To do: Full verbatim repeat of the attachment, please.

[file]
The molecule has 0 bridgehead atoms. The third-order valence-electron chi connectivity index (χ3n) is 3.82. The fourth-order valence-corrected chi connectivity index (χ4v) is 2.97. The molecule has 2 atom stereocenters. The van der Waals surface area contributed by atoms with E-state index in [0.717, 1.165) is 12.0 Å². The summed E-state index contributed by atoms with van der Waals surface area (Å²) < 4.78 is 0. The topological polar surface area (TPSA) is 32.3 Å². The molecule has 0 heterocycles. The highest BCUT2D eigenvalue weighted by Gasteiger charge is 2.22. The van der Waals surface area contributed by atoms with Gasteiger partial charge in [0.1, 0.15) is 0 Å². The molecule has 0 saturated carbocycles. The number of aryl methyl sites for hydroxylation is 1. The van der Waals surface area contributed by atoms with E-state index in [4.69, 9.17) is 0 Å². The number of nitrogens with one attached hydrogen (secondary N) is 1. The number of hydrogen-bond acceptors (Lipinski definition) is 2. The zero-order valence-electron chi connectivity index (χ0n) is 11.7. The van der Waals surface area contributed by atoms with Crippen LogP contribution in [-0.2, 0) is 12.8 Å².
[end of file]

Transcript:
The molecule has 0 bridgehead atoms. The third-order valence-electron chi connectivity index (χ3n) is 3.82. The fourth-order valence-corrected chi connectivity index (χ4v) is 2.97. The molecule has 2 atom stereocenters. The van der Waals surface area contributed by atoms with E-state index in [0.717, 1.165) is 12.0 Å². The summed E-state index contributed by atoms with van der Waals surface area (Å²) < 4.78 is 0. The topological polar surface area (TPSA) is 32.3 Å². The molecule has 0 heterocycles. The highest BCUT2D eigenvalue weighted by Gasteiger charge is 2.22. The van der Waals surface area contributed by atoms with Gasteiger partial charge in [0.1, 0.15) is 0 Å². The molecule has 0 saturated carbocycles. The number of aryl methyl sites for hydroxylation is 1. The van der Waals surface area contributed by atoms with E-state index in [4.69, 9.17) is 0 Å². The number of nitrogens with one attached hydrogen (secondary N) is 1. The number of hydrogen-bond acceptors (Lipinski definition) is 2. The zero-order valence-electron chi connectivity index (χ0n) is 11.7. The van der Waals surface area contributed by atoms with Crippen LogP contribution in [-0.2, 0) is 12.8 Å².